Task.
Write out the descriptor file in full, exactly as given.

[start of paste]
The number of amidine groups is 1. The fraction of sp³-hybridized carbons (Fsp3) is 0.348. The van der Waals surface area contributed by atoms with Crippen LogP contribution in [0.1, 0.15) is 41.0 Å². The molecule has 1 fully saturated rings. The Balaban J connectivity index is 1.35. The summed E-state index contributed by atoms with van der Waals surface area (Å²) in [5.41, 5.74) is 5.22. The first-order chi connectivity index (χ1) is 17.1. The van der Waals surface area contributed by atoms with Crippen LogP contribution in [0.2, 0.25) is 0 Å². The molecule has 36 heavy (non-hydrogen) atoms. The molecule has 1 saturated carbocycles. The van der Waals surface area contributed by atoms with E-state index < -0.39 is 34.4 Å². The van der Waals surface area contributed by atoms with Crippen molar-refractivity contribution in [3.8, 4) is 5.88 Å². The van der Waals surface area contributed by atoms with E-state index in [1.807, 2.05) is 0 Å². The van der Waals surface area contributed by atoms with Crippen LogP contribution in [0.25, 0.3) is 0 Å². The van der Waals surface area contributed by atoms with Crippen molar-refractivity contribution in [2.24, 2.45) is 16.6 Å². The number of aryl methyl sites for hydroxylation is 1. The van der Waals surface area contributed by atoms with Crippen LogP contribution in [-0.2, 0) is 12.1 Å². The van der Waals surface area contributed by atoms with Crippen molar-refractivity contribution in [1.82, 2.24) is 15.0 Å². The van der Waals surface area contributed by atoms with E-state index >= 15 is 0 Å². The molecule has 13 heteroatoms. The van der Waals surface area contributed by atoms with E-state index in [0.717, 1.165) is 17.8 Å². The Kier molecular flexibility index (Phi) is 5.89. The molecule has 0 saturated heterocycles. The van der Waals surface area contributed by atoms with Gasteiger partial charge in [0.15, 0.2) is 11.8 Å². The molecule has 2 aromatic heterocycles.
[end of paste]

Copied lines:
The number of amidine groups is 1. The fraction of sp³-hybridized carbons (Fsp3) is 0.348. The van der Waals surface area contributed by atoms with Crippen LogP contribution in [0.1, 0.15) is 41.0 Å². The molecule has 1 fully saturated rings. The Balaban J connectivity index is 1.35. The summed E-state index contributed by atoms with van der Waals surface area (Å²) in [5.41, 5.74) is 5.22. The first-order chi connectivity index (χ1) is 17.1. The van der Waals surface area contributed by atoms with Crippen LogP contribution in [0.2, 0.25) is 0 Å². The molecule has 36 heavy (non-hydrogen) atoms. The molecule has 1 saturated carbocycles. The van der Waals surface area contributed by atoms with E-state index < -0.39 is 34.4 Å². The van der Waals surface area contributed by atoms with Crippen molar-refractivity contribution in [3.8, 4) is 5.88 Å². The van der Waals surface area contributed by atoms with E-state index in [1.807, 2.05) is 0 Å². The van der Waals surface area contributed by atoms with Crippen LogP contribution in [0.25, 0.3) is 0 Å². The van der Waals surface area contributed by atoms with Crippen molar-refractivity contribution in [2.24, 2.45) is 16.6 Å². The number of aryl methyl sites for hydroxylation is 1. The van der Waals surface area contributed by atoms with Crippen LogP contribution in [-0.2, 0) is 12.1 Å². The van der Waals surface area contributed by atoms with Crippen molar-refractivity contribution in [1.82, 2.24) is 15.0 Å². The van der Waals surface area contributed by atoms with E-state index >= 15 is 0 Å². The molecule has 13 heteroatoms. The van der Waals surface area contributed by atoms with E-state index in [0.717, 1.165) is 17.8 Å². The Kier molecular flexibility index (Phi) is 5.89. The molecule has 0 saturated heterocycles. The van der Waals surface area contributed by atoms with Gasteiger partial charge in [0.15, 0.2) is 11.8 Å². The molecule has 2 aromatic heterocycles.